* * *

Now, you must make some determination of guilt or innocence. And as I said, if you are satisfied beyond a reasonable doubt of the guilt of the defendant, you will make a determination on each of the nine counts.

(emphasis added).4 Appellant concedes that his attorney did not object to these instructions.

Appellant contends that the court erred in its instructions to the jury. We need not address whether the circuit court's jury instructions were improper in light of Stevenson, Montgomery, Adams, Unger, and Waine, because, as we explain below, we conclude as a threshold matter that appellant's claims were waived.5


Waiver and Plain Error

Pursuant to the Maryland Uniform Postconviction Procedure Act, “an allegation of error is waived when a petitioner could have made but intelligently and knowingly failed to make the allegation ․ at trial.” Md. Code (2008 Repl. Vol.) § 7–106(b)(1)(i) of the Criminal Procedure Article (“CP”). Where a petitioner could have objected, but failed to do so, “there is a rebuttable presumption that the petitioner intelligently and knowingly failed to make the allegation.” CP § 7–106(b)(2). The waiver provision requiring an affirmative waiver from the defendant, however, applies only to fundamental rights. Adams, 406 Md. at 262–63, 958 A.2d 295. “An erroneous jury instruction, even on reasonable doubt, is not such a fundamental right requiring an affirmative ‘knowing and intelligent’ waiver.” Id. at 263, 958 A.2d 295. Thus, the mere failure to object to a jury instruction constitutes a waiver. Id. at 263–66, 958 A.2d 295.

Here, appellant concedes that he did not object at trial to the trial court's instructions. He argues, however, that pursuant to Unger, his claim is not waived.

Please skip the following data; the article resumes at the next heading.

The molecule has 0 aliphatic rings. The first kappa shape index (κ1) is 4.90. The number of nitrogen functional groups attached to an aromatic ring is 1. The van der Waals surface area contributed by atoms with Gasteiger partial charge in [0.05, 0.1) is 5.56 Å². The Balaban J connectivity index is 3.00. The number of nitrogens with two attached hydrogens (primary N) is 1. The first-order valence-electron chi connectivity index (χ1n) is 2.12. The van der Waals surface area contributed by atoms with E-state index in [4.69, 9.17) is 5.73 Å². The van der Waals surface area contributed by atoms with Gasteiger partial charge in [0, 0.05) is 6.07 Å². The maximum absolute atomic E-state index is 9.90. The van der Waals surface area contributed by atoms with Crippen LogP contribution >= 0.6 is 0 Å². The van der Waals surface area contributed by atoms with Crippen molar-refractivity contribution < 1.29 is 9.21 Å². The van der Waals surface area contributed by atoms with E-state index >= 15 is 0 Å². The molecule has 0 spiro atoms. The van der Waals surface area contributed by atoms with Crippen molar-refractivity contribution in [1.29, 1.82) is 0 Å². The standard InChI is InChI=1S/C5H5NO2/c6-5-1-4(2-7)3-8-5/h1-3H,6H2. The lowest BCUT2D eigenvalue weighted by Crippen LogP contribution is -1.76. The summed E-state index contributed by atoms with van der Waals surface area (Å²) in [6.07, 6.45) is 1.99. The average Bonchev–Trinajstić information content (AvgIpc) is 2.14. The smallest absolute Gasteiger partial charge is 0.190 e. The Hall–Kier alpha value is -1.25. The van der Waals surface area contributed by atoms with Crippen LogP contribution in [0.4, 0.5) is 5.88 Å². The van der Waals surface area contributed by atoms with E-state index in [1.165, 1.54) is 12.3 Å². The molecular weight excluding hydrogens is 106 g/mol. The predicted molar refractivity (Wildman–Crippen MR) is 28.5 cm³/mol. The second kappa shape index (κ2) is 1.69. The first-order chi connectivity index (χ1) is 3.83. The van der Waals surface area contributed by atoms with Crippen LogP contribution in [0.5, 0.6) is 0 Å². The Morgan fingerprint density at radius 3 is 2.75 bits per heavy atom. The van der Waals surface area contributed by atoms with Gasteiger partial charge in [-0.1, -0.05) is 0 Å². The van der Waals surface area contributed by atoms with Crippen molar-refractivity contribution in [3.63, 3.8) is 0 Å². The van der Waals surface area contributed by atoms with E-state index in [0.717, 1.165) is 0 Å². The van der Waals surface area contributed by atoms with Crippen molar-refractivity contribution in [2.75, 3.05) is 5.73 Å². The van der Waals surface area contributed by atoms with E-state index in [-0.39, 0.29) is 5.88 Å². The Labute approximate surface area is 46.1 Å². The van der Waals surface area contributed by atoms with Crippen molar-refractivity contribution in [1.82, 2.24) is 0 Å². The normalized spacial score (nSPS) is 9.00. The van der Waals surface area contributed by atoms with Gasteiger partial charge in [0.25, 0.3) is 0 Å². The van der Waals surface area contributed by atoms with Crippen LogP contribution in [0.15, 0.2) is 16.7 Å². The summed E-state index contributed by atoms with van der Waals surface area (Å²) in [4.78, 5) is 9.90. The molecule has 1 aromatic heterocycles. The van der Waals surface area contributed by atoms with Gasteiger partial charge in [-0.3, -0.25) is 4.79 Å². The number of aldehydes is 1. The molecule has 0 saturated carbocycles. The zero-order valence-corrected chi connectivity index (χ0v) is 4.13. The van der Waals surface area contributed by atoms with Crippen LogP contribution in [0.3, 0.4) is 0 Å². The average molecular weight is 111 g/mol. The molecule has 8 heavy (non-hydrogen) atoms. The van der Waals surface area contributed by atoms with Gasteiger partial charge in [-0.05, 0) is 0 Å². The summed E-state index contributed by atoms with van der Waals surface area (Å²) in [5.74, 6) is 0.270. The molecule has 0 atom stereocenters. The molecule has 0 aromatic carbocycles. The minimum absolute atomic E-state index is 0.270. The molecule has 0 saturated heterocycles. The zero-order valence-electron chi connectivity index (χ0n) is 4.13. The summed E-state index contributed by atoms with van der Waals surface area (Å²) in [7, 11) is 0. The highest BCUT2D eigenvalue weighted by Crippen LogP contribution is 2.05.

The wrinkle in this case is the timing of appellant's trial. Unlike Unger and the other cases discussed, which involved trials that took place prior to the decisions in both Stevenson and Montgomery, appellant's trial took place post-Stevenson and pre-Montgomery.

Appellant argues that, because his trial took place prior to the decision in Montgomery, his failure to object should not constitute a waiver. He asserts that, in Stevenson, the Court of Appeals “began to reshape Maryland law regarding the proper interpretation of Article 23,” and although the Court's language in Stevenson “signaled a change, the direction was not clear.” He contends that the legal principles regarding “advisory” jury instructions “did not take form until Montgomery,” that “Maryland courts, and the Court of Appeals in particular, treat Stevenson and Montgomery as a unit,” and that “case law makes clear that, while Stevenson and Montgomery are companions,” it was Montgomery that “established the legal standard.” He argues that Stevenson and Montgomery should be treated as “a single, unified ․ doctrine,” and because his trial was held during the “gestational” period between the two cases, that is, after Stevenson but before Montgomery, “his attorney's failure to object” to the court's instructions “did not constitute a waiver.”

We are not persuaded. As our discussion of the history of advisory instructions makes clear, the Court's interpretation of Article 23 originated in the Stevenson opinion. See Unger, 427 Md. at 388, 48 A.3d 242 (“[T]he Stevenson opinion construed Article 23 as limiting the jury's role of deciding the law to non-constitutional ‘disputes as to the substantive law of the crime, as well as the legal effect of the evidence.’ ”) (quoting Stevenson, 289 Md. at 180, 423 A.2d 558) (internal quotation marks omitted). Specifically, the Stevenson Court stated:

[I]t is incumbent upon a trial judge to carefully delineate for the jury the following dichotomy: (i) that the jury, under Article 23, is the final arbiter of disputes as to the substantive “law of the crime,” as well as the “legal effect of the evidence,” and that any comments by the judge concerning these matters are advisory only; and (ii) that, by virtue of this same constitutional provision, all other aspects of law (e.g., the burden of proof, the requirement of unanimity, the validity of a statute) are beyond the jury's pale, and that the judge's comments on these matters are binding upon that body.